“I’ve become more comfortable with it, pushing those RPMs up and allowing my arm to really speed up while still maintaining seam direction to get good break on it. I’ve been fortunate to be around Jesse Hahn and some other guys that have really good curveballs, and just kind of picking their brains and seeing how I can apply some of their thought processes. I’m always asking questions. Regardless of how you go about getting better, you always want to keep learning.”

David Laurila grew up in Michigan's Upper Peninsula and now writes about baseball from his home in Cambridge, Mass. He authored the Prospectus Q&A series at Baseball Prospectus from December 2006-May 2011 before being claimed off waivers by FanGraphs. He can be followed on Twitter @DavidLaurilaQA.

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3 years ago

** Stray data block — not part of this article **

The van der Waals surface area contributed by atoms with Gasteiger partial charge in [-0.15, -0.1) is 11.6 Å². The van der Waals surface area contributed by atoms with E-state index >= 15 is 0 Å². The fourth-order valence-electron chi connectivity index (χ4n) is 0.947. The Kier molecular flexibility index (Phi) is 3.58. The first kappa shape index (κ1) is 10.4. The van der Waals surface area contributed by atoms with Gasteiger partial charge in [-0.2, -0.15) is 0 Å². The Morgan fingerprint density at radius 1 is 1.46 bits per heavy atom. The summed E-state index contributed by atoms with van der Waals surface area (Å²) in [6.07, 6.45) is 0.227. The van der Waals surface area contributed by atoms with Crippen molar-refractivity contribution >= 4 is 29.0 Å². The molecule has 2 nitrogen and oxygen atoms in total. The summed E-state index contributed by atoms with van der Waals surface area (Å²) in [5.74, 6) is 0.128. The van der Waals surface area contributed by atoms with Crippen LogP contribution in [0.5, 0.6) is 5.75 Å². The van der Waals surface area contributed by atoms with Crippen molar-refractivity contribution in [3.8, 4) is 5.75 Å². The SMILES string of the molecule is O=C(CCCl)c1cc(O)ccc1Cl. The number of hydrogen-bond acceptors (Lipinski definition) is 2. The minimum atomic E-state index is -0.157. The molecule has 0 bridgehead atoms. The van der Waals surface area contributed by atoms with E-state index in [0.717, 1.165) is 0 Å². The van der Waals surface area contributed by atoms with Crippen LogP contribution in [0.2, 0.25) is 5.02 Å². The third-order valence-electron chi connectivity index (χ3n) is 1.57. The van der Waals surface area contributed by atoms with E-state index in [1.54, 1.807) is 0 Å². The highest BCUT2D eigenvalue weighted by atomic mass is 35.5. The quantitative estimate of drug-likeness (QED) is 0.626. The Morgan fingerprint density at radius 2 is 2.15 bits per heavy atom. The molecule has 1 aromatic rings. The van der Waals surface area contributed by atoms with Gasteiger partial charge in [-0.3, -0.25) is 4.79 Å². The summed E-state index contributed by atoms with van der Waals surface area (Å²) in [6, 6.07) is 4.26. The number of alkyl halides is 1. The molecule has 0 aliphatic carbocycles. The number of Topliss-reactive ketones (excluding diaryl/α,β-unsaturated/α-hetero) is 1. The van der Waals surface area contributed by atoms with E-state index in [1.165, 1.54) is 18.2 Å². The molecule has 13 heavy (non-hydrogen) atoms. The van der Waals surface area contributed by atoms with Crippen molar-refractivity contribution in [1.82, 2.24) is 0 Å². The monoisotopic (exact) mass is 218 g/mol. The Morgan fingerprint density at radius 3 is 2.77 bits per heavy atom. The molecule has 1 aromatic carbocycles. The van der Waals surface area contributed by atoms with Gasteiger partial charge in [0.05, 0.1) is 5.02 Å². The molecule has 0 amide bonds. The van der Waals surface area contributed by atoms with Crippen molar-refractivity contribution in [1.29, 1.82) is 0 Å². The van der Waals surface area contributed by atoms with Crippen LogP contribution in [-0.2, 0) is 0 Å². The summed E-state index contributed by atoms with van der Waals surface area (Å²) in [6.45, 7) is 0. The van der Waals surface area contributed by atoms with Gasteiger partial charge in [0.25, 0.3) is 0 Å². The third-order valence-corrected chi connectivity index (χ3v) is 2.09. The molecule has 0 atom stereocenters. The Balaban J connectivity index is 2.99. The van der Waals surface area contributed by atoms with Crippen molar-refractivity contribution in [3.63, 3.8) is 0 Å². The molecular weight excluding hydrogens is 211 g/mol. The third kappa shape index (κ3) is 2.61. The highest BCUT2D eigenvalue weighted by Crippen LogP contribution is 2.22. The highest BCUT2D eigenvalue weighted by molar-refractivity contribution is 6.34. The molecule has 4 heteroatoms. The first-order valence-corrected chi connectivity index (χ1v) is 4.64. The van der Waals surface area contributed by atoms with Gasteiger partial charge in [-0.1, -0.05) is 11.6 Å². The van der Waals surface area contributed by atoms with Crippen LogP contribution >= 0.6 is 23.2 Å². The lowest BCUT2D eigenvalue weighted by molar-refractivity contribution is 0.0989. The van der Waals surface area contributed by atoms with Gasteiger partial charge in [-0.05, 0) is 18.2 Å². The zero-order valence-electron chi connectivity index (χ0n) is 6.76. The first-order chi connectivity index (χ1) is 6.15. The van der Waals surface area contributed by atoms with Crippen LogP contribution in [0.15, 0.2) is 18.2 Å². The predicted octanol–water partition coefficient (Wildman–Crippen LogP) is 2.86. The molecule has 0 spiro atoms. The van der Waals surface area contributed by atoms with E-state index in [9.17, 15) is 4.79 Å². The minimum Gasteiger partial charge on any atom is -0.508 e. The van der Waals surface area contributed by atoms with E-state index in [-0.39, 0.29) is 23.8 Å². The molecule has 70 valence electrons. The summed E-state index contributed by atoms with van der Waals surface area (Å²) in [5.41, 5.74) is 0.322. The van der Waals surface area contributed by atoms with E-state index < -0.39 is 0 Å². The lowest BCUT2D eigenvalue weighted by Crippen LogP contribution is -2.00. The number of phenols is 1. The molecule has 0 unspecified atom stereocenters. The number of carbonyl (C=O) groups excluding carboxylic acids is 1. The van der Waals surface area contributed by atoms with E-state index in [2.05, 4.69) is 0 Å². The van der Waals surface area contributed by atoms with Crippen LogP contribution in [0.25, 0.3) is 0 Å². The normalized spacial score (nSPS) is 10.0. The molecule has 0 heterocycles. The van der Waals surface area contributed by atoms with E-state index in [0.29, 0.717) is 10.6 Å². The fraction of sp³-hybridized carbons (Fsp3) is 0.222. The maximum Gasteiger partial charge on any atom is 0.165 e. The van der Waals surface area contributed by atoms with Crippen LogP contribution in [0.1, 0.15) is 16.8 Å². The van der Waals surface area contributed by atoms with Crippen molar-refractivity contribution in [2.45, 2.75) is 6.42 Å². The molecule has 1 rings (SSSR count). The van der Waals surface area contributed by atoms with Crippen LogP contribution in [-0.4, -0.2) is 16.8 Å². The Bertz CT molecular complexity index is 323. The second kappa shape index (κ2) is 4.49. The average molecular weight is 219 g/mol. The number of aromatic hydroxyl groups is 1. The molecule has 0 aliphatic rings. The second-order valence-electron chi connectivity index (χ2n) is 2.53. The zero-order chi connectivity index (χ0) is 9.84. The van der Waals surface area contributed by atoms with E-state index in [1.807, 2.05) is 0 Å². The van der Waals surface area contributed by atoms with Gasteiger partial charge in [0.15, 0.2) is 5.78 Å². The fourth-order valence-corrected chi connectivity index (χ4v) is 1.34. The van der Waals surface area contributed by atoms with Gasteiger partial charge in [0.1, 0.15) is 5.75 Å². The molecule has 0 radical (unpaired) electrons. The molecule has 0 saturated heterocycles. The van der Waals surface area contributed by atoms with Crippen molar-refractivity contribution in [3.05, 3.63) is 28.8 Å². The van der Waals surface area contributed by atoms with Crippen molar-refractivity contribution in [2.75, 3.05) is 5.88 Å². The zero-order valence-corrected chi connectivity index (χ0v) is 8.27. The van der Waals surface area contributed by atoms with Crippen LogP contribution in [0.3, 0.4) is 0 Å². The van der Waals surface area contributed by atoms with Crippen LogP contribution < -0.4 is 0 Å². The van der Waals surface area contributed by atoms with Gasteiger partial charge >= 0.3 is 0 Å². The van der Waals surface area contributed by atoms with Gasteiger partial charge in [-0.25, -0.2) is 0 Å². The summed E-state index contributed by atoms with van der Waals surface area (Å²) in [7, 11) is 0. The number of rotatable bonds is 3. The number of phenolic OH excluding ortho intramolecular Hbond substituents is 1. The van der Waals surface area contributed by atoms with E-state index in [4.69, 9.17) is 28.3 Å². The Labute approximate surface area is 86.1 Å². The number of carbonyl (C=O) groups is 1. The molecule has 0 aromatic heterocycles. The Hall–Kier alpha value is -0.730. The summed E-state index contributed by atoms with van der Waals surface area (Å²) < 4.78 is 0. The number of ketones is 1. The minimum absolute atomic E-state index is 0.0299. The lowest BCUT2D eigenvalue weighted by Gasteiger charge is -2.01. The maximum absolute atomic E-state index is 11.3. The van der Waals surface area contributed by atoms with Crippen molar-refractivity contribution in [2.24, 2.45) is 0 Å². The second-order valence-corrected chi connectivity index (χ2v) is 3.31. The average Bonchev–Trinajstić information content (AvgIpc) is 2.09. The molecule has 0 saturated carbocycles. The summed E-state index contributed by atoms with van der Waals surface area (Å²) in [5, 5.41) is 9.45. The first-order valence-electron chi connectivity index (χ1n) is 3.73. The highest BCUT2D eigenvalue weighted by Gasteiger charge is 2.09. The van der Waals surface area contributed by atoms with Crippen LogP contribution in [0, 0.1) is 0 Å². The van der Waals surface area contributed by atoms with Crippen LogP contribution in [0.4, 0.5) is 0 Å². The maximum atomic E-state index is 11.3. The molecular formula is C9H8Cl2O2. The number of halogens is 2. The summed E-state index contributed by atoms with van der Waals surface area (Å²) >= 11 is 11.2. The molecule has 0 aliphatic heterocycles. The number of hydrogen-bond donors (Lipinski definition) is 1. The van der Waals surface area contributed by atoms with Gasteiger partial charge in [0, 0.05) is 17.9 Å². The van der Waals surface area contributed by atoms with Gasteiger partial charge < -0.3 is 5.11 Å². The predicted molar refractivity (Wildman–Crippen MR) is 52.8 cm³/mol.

Great stuff!!! I’m very interested to see the stuff he talked about play out!

And what Staumont said about hard hit was interest. Someone from Pitcherlist wrote an article in the late fall about barrels and hard-hit rate, and it generally was that looking at it without per plate appearance makes it easy to think very high hard-hit rate guys are worse. The example used was Glasnow has a higher Hard Hit % than Keuchal, but through a game, on average, he allows fewer hard-hit events because he doesn’t allow the same amount of contact as Keuchal.

3 years ago
Reply to  Manco

Survivorship bias.
Pitchers who are getting hit hard upon contact AND give up contact often won’t make it to the majors and if they do, they won’t stay in the league for very long.
So it is natural to see a negative correlation among MLB players.